Confounding involves error (bias) in the interpretation of an accurate measurement by attributing it to the wrong cause
- Mill stated that exclusion of all other possible causes (i.e. confounders) is a requirement for establishing causation
Confounding occurs when there is a relation between a certain characteristic or covariate (C) and group allocation (G) and also between this characteristic and the outcome (O). When the occurs the covariate (C) is termed a confounder.
- A confounder is prognostic factor – a factor that predicts the outcome of interest
- Confounders are usually unknown
- must be unevenly distributed between the comparison groups in a study for confounding to occur
- A factor is NOT a confounder if it lies on the causal pathway between the variables of interest
COMPARISON WITH MEDIATORS, MODERATORS, AND COVARIATES
Confounders predict the outcome (dependent variable, response, or effect) by interacting with the exposure (cause or independent variable)
- In kinship terminology, a confounders is a variable that is both an ancestor of the exposure and an ancestor of the outcome (along a path that does not include the exposure)
- Mediators are part of the causal pathway from exposure to outcome
- Moderators are interaction terms that change the size or direction (or both) of the effect of the exposure on outcome
- Covariates are other independent variables that may or may not predict outcomes. A covariate may or may not be confounder.
DEALING WITH CONFOUNDERS
Known confounders can be corrected for by ‘adjustment analysis’:
- adjustment analysis attempts to control for baseline imbalances in important patient characteristics
- e.g. stratifying results according to known confounders
- e.g. correcting for known confounders using statistical methods
- typically afflict observational studies, for which propensity score analysis may be used to try to correct for their presence (it’s utility is debatable and remains inferior to randomisation)
- randomisation, to ensure that confounders are randomly distributed between treatment groups, is the best way to correct for both known and unknown confounders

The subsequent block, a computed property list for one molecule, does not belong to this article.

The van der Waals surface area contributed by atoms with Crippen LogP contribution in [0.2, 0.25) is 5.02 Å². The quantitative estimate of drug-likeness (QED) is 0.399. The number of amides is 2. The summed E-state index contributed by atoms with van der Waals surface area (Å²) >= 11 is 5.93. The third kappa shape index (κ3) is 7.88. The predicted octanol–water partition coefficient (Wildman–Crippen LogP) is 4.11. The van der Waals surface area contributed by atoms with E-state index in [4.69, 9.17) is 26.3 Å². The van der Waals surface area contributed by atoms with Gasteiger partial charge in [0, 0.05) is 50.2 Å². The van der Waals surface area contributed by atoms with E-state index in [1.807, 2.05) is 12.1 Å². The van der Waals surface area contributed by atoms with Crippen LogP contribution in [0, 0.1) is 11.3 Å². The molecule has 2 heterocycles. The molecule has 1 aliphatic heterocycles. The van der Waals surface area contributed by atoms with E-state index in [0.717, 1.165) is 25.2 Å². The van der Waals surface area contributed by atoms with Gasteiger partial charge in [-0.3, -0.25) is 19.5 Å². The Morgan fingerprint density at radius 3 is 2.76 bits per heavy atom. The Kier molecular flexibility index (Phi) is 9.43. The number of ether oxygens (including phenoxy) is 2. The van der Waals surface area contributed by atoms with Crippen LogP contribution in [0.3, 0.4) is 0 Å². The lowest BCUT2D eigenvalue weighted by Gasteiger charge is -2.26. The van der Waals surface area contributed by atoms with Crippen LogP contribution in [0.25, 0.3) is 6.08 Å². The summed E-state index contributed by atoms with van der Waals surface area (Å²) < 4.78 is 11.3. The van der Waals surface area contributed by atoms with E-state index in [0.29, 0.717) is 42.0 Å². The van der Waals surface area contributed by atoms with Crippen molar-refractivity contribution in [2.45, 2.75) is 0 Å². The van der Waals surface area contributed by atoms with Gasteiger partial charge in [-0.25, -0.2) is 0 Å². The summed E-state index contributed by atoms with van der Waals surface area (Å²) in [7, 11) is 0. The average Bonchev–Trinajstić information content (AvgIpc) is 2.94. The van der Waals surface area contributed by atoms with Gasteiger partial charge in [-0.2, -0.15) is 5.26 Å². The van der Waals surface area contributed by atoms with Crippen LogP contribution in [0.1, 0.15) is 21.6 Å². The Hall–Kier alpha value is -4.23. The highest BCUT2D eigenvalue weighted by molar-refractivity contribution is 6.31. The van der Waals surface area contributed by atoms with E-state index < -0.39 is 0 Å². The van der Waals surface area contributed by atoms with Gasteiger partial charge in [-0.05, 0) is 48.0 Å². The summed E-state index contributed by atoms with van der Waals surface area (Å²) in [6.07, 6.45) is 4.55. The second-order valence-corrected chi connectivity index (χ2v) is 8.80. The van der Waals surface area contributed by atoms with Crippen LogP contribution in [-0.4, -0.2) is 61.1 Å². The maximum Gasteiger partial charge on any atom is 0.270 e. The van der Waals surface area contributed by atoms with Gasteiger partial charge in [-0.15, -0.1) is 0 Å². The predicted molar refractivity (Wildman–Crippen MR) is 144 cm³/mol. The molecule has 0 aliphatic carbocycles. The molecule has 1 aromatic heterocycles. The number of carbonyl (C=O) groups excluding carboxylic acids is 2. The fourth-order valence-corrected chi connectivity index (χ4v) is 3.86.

REFERENCES AND LINKS
- Pourhoseingholi MA, Baghestani AR, Vahedi M. How to control confounding effects by statistical analysis. Gastroenterol Hepatol Bed Bench. 2012;5(2):79-83. [article]
FOAM and web resources
Chris is an Intensivist and ECMO specialist at the Alfred ICU in Melbourne. He is also a Clinical Adjunct Associate Professor at Monash University. He is a co-founder of the Australia and New Zealand Clinician Educator Network (ANZCEN) and is the Lead for the ANZCEN Clinician Educator Incubator programme. He is on the Board of Directors for the Intensive Care Foundation and is a First Part Examiner for the College of Intensive Care Medicine. He is an internationally recognised Clinician Educator with a passion for helping clinicians learn and for improving the clinical performance of individuals and collectives.
After finishing his medical degree at the University of Auckland, he continued post-graduate training in New Zealand as well as Australia’s Northern Territory, Perth and Melbourne. He has completed fellowship training in both intensive care medicine and emergency medicine, as well as post-graduate training in biochemistry, clinical toxicology, clinical epidemiology, and health professional education.
He is actively involved in in using translational simulation to improve patient care and the design of processes and systems at Alfred Health. He coordinates the Alfred ICU’s education and simulation programmes and runs the unit’s education website, INTENSIVE. He created the ‘Critically Ill Airway’ course and teaches on numerous courses around the world. He is one of the founders of the FOAM movement (Free Open-Access Medical education) and is co-creator of litfl.com, the RAGE podcast, the Resuscitology course, and the SMACC conference.
His one great achievement is being the father of three amazing children.
On Twitter, he is @precordialthump.